Clerical Associate Job Description
Clerical associates are administrative professionals who work in healthcare settings, such as physician offices and units of hospitals. They support doctors, nurses, and other medical professionals by attending to clerical tasks. Dealing with patients is also typically part of a clerical associate’s job. Shifts vary according to the hours the employer is open. A standard practice, for instance, may operate on a regular business schedule. An obstetrics unit in the hospital, however, can require evening and weekend employees. Much of the work a clerical associate performs is done at a desk, though movement around the office can be necessary at times.
As baby boomers continue to age, this large group will put more demands on the healthcare system. Thus, demand for clerical associates and others classified by the Bureau of Labor Statistics as medical secretaries should see job prospects grow about 22 percent between 2016 and 2026.
Clerical Associate Duties and Responsibilities
Clerical associates and others who perform administrative tasks are important to the functioning of medical establishments. Their work keeps operations flowing and contributes to patient care. Doctors count on them to be accurate, thorough, and compassionate. Some of the core tasks for which clerical associates are responsible include:
Either by phone or in person, clerical associates are often the first people patients encounter at a healthcare facility. Being welcoming and knowledgeable conveys the right impression of the employer.
Correct data in the facility’s system ensures better service and an easier time dealing with insurance companies. Clerical associates ask patients questions to verify basics such as name, address, and phone number. They also photocopy insurance cards.
Clerical associates field calls from people desiring medical appointments. They also work with patients after they see a doctor to set up further visits there or at other facilities. Such work may involve securing transportation, filling out admission or referral paperwork, and contacting insurance companies to secure approval and discuss costs.
Photocopying, distributing mail, putting together mailings, typing letters, sending faxes, ordering office supplies, responding to emails, managing conference rooms, boxing up outgoing packages, conveying messages to staff members, and handling payroll are some of the many office tasks clerical associates may be called upon to do.
Clerical Associate Skills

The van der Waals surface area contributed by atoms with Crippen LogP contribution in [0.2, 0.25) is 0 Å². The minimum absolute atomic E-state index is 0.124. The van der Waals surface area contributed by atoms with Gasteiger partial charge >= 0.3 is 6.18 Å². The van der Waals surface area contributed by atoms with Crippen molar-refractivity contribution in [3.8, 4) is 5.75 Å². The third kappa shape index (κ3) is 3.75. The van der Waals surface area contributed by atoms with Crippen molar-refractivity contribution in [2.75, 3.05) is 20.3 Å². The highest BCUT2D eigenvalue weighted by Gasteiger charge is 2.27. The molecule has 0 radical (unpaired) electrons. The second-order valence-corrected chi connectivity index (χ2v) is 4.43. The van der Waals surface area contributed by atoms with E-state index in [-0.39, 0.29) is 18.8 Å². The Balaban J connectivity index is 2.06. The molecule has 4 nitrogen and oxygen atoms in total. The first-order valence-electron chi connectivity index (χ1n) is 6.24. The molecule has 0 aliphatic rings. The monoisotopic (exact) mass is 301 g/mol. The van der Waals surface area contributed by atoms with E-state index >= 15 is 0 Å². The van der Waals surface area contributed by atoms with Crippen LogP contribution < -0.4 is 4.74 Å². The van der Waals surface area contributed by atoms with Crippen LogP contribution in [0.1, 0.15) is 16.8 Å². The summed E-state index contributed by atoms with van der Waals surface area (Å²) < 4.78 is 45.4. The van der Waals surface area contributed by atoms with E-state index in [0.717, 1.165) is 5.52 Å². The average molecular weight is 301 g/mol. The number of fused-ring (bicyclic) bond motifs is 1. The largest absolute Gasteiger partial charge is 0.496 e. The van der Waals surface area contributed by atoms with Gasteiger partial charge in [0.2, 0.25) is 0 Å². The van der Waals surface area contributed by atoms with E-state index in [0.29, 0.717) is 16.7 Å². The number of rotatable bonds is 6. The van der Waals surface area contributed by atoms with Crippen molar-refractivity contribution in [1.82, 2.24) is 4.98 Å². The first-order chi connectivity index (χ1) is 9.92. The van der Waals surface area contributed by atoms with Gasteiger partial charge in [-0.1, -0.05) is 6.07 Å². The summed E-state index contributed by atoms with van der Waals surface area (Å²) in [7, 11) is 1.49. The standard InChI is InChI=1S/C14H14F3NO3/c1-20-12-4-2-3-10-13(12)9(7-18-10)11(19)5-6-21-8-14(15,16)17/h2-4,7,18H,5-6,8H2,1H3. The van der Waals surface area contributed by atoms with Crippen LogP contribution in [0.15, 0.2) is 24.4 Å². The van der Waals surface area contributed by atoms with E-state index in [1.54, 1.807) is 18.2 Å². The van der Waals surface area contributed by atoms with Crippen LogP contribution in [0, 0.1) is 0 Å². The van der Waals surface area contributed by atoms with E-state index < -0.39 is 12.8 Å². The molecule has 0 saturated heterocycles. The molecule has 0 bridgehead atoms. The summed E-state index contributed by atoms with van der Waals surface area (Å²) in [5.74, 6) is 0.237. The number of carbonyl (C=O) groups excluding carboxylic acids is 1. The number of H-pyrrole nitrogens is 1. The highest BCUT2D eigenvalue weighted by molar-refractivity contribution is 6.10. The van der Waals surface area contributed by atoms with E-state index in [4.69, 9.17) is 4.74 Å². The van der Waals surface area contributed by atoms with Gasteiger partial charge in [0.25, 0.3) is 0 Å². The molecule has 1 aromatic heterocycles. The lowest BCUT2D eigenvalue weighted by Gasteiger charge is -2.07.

Because they deal with people on a regular basis, clerical associates should possess solid interpersonal skills. An empathetic, patient nature helps them relate to those coming in for medical services. Other qualities that hiring managers look for in candidates for clerical associate positions include:
- Multitasking with ease since a busy facility requires attention to many matters at the same time
- Attending to customer service through friendliness, willingness to explain things in detail to patients, and general helpfulness at providing a positive experience
- Exhibiting a commitment to learning since the position may involve unfamiliar terminology or procedures
- Checking work carefully because errors can cause serious problems in treatment and/or insurance coverage
- Understanding and maintaining patient confidentiality, including laws that protect private health information
Clerical Associate Tools of the trade
Being a clerical associate involves using a variety of items. From our analysis of job postings, here are some of the most common:
- Computers – to schedule appointments, enter data, and perform office duties
- Charts – physical or digital records containing basic and medical information on patients as well as a list of services performed
- Admission forms – paperwork given to patients to collect and verify information about them, such as address, phone number, and insurance provider
- Insurance cards – documents verifying that patients are insured and providing codes, numbers, and other information regarding coverage and billing
- Phones – to handle incoming calls, coordinate with other facilities/departments, and contact insurance companies
Clerical Associate Education and Training
Clerical associates are high school graduates. The majority of them also have post-secondary training, oftentimes in a medical-related field such as health information or medical office administration. Holding an associate’s degree or higher can increase job prospects. New hires should be prepared for on-the-job training to get them up to speed on the terms and actions specific to their individual facility or department, such as cardiac care or radiological services.
Clerical Associate Salary
The median annual salary for clerical associates, categorized by the BLS under “medical secretaries,” is $33,730. Clerical associates in the 10th percentile earn about $23,200 a year, and the highest paid make in excess of $49,700 a year. Clerical associates in Washington, Massachusetts, and Connecticut make the highest median salaries in the U.S. – $41,300, $40,900, and $40,750, respectively.
Clerical Associate Resources
As you think about whether becoming a clerical associate is right for you, these books can aid in the decision-making process:
Medical Receptionists and Secretaries Handbook – This book “encourages an understanding of the importance of administrative staff in providing high standards of patient care and promotes teamwork throughout the whole healthcare environment.”
Handbook for Hospital Secretaries and Receptionists – Learn about the various departments within a hospital and get a handle on medical terminology in this book written by a 30-year veteran in the field.
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